Dice Raw Claims Kendrick Lamar's Grammy Performance 'Ripped Off' His Musical

Robyn Beck/AFP/Getty Images
Kendrick Lamar performs  onstage during the 58th Annual Grammy music Awards in Los Angeles Feb. 15, 2016. 

Kendrick Lamar bagged five trophies on Monday night's Grammy Awards but turned heads with his impactful performance of "The Blacker The Berry" and "Alright" from his Grammy-winning album To Pimp a Butterfly. The rapper wore chains as his band members performed in jail cells before transitioning into an African dance section backed by a giant bonfire. It wrapped with an untitled freestyle -- that referenced Feb. 26, 2012, the day of Trayvon Martin's death -- and a silhouette of Africa that saluted his native city Compton.

His performance brought Philadelphia MC Dice Raw deja vu. Raw took to Twitter (Feb. 16) to point out the similarities in K. Dot's performance and his hip-hop musical about mass incarceration called The Last Jimmya live play that showed in Los Angeles last year. Raw starred in as well as wrote original music and lyrics for the production.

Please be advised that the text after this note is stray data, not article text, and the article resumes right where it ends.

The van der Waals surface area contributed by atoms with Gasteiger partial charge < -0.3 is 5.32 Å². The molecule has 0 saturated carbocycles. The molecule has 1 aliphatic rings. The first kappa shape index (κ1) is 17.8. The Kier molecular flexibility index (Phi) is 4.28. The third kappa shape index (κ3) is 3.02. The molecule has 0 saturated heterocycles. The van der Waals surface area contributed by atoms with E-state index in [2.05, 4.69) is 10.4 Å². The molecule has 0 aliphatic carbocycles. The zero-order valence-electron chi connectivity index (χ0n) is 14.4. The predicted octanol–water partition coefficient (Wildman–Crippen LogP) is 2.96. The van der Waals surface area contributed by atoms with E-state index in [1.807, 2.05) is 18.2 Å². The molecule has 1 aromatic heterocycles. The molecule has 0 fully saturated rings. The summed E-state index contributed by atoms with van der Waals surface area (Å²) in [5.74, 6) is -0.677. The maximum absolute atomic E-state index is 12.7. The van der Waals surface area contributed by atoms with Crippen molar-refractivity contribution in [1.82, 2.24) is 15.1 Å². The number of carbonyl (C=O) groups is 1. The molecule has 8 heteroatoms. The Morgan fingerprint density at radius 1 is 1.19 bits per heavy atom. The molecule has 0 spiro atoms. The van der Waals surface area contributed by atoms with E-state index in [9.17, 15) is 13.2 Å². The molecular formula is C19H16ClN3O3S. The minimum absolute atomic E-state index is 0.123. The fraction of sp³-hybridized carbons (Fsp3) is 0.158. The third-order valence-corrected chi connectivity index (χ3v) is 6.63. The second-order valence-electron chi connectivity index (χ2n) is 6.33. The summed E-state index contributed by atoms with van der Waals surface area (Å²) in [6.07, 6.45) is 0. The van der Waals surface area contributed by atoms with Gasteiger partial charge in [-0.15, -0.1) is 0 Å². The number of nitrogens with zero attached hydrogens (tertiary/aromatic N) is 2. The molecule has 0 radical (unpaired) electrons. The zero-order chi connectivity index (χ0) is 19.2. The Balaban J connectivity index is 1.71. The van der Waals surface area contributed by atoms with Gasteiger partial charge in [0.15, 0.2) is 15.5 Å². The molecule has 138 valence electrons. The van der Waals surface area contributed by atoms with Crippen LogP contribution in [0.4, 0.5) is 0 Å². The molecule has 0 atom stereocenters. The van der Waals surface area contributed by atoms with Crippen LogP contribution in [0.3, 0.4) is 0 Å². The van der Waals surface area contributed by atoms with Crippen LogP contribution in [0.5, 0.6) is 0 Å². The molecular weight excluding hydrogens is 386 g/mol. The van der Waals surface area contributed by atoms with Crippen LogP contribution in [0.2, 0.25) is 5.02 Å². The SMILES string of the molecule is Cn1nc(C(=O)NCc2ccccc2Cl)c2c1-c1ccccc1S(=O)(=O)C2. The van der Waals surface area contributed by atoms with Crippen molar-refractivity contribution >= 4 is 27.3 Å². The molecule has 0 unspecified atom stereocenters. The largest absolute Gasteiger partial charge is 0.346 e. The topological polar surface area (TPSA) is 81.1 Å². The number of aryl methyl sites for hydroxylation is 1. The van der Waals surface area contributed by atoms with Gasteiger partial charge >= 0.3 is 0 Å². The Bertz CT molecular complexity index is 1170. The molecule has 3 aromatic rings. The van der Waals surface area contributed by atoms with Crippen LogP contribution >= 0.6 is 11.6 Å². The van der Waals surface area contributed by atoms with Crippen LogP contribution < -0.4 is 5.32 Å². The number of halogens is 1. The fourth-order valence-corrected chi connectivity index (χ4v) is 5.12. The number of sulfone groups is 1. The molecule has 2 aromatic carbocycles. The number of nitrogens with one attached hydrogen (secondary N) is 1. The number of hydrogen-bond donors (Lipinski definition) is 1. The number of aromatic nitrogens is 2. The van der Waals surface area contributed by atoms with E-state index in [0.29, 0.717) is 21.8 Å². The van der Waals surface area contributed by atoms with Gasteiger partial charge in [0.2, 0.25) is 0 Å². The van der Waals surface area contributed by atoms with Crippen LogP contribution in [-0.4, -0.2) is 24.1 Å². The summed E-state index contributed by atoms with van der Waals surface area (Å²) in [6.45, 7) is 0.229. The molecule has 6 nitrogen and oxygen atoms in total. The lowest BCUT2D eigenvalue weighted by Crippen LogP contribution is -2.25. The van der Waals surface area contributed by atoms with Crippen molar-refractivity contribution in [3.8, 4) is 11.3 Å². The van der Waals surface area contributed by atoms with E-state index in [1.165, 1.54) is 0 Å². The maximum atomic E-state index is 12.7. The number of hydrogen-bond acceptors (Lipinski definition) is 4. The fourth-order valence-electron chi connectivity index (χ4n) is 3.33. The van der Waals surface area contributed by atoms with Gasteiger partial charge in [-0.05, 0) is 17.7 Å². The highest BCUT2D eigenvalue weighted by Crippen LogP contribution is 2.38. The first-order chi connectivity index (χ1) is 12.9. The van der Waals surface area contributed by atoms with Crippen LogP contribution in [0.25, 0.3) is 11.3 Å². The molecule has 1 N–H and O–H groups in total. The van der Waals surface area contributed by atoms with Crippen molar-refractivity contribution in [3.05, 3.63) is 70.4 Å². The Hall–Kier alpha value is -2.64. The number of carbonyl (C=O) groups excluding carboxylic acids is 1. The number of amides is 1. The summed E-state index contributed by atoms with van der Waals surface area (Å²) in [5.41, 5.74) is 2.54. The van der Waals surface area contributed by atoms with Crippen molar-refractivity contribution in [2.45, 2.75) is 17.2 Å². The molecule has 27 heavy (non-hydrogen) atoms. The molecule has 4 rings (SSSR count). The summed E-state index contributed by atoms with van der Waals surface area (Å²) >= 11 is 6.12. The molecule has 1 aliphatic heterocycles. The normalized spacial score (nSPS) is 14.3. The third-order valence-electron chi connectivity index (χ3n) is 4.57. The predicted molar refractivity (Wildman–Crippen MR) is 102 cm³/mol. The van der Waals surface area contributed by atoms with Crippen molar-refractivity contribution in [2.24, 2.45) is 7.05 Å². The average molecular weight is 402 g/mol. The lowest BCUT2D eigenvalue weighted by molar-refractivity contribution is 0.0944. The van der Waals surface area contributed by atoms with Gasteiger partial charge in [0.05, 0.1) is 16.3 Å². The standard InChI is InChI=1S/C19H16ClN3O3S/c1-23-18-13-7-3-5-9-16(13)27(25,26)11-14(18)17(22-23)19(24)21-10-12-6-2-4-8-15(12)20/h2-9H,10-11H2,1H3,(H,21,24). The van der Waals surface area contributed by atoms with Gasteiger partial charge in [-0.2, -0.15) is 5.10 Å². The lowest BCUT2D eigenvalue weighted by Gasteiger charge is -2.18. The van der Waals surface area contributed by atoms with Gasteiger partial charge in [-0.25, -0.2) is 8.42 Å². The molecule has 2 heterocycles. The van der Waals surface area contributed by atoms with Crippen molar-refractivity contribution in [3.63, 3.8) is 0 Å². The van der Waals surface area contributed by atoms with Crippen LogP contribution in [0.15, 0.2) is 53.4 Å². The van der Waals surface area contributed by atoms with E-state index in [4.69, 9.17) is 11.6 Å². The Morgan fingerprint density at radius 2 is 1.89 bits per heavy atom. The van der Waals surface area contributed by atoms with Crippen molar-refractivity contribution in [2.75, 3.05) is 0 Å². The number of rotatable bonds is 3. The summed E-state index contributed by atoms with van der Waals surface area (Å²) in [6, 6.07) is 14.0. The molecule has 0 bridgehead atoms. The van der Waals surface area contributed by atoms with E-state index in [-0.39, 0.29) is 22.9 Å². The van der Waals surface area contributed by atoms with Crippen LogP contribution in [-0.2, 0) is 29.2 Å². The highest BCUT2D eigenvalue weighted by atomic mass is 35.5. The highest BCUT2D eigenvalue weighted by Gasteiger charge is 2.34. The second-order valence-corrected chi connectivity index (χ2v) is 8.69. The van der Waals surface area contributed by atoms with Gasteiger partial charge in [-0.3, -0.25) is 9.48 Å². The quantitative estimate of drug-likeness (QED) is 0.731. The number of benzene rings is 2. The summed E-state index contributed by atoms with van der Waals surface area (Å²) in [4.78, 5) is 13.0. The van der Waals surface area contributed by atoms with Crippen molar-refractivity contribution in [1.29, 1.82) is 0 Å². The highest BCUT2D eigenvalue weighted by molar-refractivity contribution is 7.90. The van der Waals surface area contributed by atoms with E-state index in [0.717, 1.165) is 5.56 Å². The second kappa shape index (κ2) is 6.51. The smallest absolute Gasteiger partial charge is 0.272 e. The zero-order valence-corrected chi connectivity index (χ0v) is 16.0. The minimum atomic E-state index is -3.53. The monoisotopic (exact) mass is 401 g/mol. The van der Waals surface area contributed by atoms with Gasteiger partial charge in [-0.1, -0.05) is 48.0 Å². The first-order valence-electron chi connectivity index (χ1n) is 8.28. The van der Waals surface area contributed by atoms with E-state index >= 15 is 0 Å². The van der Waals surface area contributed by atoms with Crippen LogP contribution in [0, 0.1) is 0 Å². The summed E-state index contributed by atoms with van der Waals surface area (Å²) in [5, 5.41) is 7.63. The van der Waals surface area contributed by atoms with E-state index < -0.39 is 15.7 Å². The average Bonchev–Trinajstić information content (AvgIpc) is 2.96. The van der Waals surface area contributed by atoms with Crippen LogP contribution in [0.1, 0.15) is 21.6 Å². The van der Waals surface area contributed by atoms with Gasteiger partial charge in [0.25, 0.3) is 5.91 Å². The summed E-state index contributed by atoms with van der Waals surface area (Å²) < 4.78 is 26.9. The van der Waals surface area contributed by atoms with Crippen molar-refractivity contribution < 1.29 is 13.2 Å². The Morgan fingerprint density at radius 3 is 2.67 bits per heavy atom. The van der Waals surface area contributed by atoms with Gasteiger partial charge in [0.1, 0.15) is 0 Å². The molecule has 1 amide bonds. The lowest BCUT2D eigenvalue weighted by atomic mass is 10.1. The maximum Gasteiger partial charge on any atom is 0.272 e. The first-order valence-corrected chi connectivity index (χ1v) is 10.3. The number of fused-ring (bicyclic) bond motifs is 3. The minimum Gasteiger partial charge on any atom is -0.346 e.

Raw (born Karl Jenkins) noted that he wasn't trying to beef with Lamar and applauded his performance. “I though Kendrick’s performance was good -- I was watching/not watching -- until I got a phone call asking me what I thought,” Raw recently told Philly.com. “Oh yeah, the prison thing. That’s a point. Then the gold cages onstage, yeah that’s another coincidence. Are those musicians in cages? OK. African dance in the middle of that montage -- another coincidence, too.

Kendrick Lamar Performs 'The Blacker The Berry' In Chains & Lights Up Stage with 'Alright' at the 2016 Grammys

He said that his legal reps also reached out to Lamar's team. “My legal team and the production crew behind the L.A. performance took to social media very quickly and heatedly to say that Lamar has borrowed elements of The Last Jimmy -- at least in their opinion,” Raw said.

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Raw -- also a Roots affiliate -- didn't reveal what legal actions might be taken. "Something stolen? I don’t know," he said. "If something did happen, I’d just like Kendrick to call me, you know. It’s sad that — if somebody took something. Maybe it happened subconsciously.”

“We’re both fighting the same fight," he added. "I’m sure the brothers who are incarcerated appreciate his efforts. Lamar and I can’t aim attacks at each other. The real enemy is unseen -- who is pulling the strings behind mass incarceration and all this new Jim Crow madness. It isn’t Kendrick Lamar -- he’s not the enemy (laughs) ...but maybe his choreographer is."

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Billboard has reached out to Raw and a rep for Lamar for additional comment. 

See a preview of The Last Jimmy below.

2016 Grammys


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